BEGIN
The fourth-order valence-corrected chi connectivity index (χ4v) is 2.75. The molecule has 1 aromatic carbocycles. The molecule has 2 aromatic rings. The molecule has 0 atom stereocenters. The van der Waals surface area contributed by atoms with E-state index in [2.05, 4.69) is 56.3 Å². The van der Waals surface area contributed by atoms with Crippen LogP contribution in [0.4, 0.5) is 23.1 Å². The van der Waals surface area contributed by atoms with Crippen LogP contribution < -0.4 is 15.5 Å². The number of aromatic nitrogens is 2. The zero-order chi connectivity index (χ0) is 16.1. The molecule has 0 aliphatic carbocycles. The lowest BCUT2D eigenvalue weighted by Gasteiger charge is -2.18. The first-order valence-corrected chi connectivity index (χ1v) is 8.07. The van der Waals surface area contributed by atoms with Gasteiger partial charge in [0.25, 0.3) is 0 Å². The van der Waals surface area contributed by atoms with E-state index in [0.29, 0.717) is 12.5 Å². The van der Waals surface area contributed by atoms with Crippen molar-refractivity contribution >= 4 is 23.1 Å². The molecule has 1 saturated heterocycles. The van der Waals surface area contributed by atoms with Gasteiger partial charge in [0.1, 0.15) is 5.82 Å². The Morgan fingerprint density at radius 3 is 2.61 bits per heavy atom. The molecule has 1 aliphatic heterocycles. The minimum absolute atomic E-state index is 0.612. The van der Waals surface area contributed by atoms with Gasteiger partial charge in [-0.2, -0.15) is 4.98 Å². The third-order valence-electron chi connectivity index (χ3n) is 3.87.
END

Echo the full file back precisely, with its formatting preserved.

The fourth-order valence-corrected chi connectivity index (χ4v) is 2.75. The molecule has 1 aromatic carbocycles. The molecule has 2 aromatic rings. The molecule has 0 atom stereocenters. The van der Waals surface area contributed by atoms with E-state index in [2.05, 4.69) is 56.3 Å². The van der Waals surface area contributed by atoms with Crippen LogP contribution in [0.4, 0.5) is 23.1 Å². The van der Waals surface area contributed by atoms with Crippen LogP contribution < -0.4 is 15.5 Å². The number of aromatic nitrogens is 2. The zero-order chi connectivity index (χ0) is 16.1. The molecule has 0 aliphatic carbocycles. The lowest BCUT2D eigenvalue weighted by Gasteiger charge is -2.18. The first-order valence-corrected chi connectivity index (χ1v) is 8.07. The van der Waals surface area contributed by atoms with Gasteiger partial charge in [0.25, 0.3) is 0 Å². The van der Waals surface area contributed by atoms with E-state index in [0.29, 0.717) is 12.5 Å². The van der Waals surface area contributed by atoms with Crippen molar-refractivity contribution >= 4 is 23.1 Å². The molecule has 1 saturated heterocycles. The van der Waals surface area contributed by atoms with Gasteiger partial charge in [0.1, 0.15) is 5.82 Å². The Morgan fingerprint density at radius 3 is 2.61 bits per heavy atom. The molecule has 1 aliphatic heterocycles. The minimum absolute atomic E-state index is 0.612. The van der Waals surface area contributed by atoms with Gasteiger partial charge in [-0.2, -0.15) is 4.98 Å². The third-order valence-electron chi connectivity index (χ3n) is 3.87.